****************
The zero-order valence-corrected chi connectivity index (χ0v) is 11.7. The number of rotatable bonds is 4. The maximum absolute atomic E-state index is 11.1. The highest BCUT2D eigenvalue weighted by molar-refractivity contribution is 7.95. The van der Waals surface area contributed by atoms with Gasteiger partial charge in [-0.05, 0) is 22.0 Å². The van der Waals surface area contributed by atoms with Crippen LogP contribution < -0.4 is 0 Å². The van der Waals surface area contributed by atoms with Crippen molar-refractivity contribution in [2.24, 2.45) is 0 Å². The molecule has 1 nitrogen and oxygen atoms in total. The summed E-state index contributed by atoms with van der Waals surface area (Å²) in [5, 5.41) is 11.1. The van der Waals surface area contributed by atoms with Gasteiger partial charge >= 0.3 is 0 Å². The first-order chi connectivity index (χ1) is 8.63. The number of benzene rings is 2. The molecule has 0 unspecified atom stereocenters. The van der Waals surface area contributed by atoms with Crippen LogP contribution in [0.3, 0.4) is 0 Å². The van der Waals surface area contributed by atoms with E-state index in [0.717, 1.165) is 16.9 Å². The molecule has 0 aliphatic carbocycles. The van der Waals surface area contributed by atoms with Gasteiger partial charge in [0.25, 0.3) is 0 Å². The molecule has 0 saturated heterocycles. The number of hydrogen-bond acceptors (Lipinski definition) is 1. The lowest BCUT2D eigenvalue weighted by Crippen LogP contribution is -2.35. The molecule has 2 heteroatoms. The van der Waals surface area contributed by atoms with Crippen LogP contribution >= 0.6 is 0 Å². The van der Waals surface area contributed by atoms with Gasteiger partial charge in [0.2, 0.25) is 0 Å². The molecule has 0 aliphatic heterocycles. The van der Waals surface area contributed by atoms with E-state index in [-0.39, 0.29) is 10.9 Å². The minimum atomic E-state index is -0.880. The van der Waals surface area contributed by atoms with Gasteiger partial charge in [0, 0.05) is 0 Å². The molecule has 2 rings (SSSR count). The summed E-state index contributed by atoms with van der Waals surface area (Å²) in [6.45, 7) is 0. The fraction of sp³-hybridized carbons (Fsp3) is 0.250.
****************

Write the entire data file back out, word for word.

The zero-order valence-corrected chi connectivity index (χ0v) is 11.7. The number of rotatable bonds is 4. The maximum absolute atomic E-state index is 11.1. The highest BCUT2D eigenvalue weighted by molar-refractivity contribution is 7.95. The van der Waals surface area contributed by atoms with Gasteiger partial charge in [-0.05, 0) is 22.0 Å². The van der Waals surface area contributed by atoms with Crippen LogP contribution < -0.4 is 0 Å². The van der Waals surface area contributed by atoms with Crippen molar-refractivity contribution in [2.24, 2.45) is 0 Å². The molecule has 1 nitrogen and oxygen atoms in total. The summed E-state index contributed by atoms with van der Waals surface area (Å²) in [5, 5.41) is 11.1. The van der Waals surface area contributed by atoms with Gasteiger partial charge >= 0.3 is 0 Å². The first-order chi connectivity index (χ1) is 8.63. The number of benzene rings is 2. The molecule has 0 unspecified atom stereocenters. The van der Waals surface area contributed by atoms with Crippen LogP contribution in [0.3, 0.4) is 0 Å². The van der Waals surface area contributed by atoms with E-state index in [0.717, 1.165) is 16.9 Å². The molecule has 0 aliphatic carbocycles. The van der Waals surface area contributed by atoms with Gasteiger partial charge in [0.25, 0.3) is 0 Å². The molecule has 0 saturated heterocycles. The number of hydrogen-bond acceptors (Lipinski definition) is 1. The lowest BCUT2D eigenvalue weighted by Crippen LogP contribution is -2.35. The molecule has 2 heteroatoms. The van der Waals surface area contributed by atoms with Crippen LogP contribution >= 0.6 is 0 Å². The van der Waals surface area contributed by atoms with Gasteiger partial charge in [0.2, 0.25) is 0 Å². The molecule has 0 aliphatic heterocycles. The van der Waals surface area contributed by atoms with E-state index in [-0.39, 0.29) is 10.9 Å². The minimum atomic E-state index is -0.880. The van der Waals surface area contributed by atoms with Gasteiger partial charge in [0, 0.05) is 0 Å². The molecule has 2 rings (SSSR count). The summed E-state index contributed by atoms with van der Waals surface area (Å²) in [6.45, 7) is 0. The fraction of sp³-hybridized carbons (Fsp3) is 0.250.